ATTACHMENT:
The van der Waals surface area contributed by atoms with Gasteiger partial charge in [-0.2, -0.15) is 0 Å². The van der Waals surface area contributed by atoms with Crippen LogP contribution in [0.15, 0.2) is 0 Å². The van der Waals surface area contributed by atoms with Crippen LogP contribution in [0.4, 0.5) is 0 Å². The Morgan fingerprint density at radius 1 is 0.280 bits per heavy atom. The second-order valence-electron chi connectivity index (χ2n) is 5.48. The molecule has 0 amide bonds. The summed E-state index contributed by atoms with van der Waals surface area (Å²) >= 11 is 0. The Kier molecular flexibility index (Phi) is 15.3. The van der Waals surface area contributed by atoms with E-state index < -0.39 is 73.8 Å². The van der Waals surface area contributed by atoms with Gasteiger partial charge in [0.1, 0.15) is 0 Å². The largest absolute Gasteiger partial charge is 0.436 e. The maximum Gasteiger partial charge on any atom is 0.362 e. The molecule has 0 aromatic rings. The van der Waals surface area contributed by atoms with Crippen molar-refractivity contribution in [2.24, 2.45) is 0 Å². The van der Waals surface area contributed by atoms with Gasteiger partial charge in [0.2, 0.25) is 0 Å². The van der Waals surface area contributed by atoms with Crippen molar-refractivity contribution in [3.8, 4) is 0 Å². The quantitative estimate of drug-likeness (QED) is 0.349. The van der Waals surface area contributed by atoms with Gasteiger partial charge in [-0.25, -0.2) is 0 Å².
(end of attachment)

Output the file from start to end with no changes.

The van der Waals surface area contributed by atoms with Gasteiger partial charge in [-0.2, -0.15) is 0 Å². The van der Waals surface area contributed by atoms with Crippen LogP contribution in [0.15, 0.2) is 0 Å². The van der Waals surface area contributed by atoms with Crippen LogP contribution in [0.4, 0.5) is 0 Å². The Morgan fingerprint density at radius 1 is 0.280 bits per heavy atom. The second-order valence-electron chi connectivity index (χ2n) is 5.48. The molecule has 0 amide bonds. The summed E-state index contributed by atoms with van der Waals surface area (Å²) >= 11 is 0. The Kier molecular flexibility index (Phi) is 15.3. The van der Waals surface area contributed by atoms with E-state index < -0.39 is 73.8 Å². The van der Waals surface area contributed by atoms with Gasteiger partial charge in [0.1, 0.15) is 0 Å². The largest absolute Gasteiger partial charge is 0.436 e. The maximum Gasteiger partial charge on any atom is 0.362 e. The molecule has 0 aromatic rings. The van der Waals surface area contributed by atoms with Crippen molar-refractivity contribution in [2.24, 2.45) is 0 Å². The van der Waals surface area contributed by atoms with Gasteiger partial charge in [0.2, 0.25) is 0 Å². The van der Waals surface area contributed by atoms with Crippen molar-refractivity contribution in [3.8, 4) is 0 Å². The quantitative estimate of drug-likeness (QED) is 0.349. The van der Waals surface area contributed by atoms with Gasteiger partial charge in [-0.25, -0.2) is 0 Å².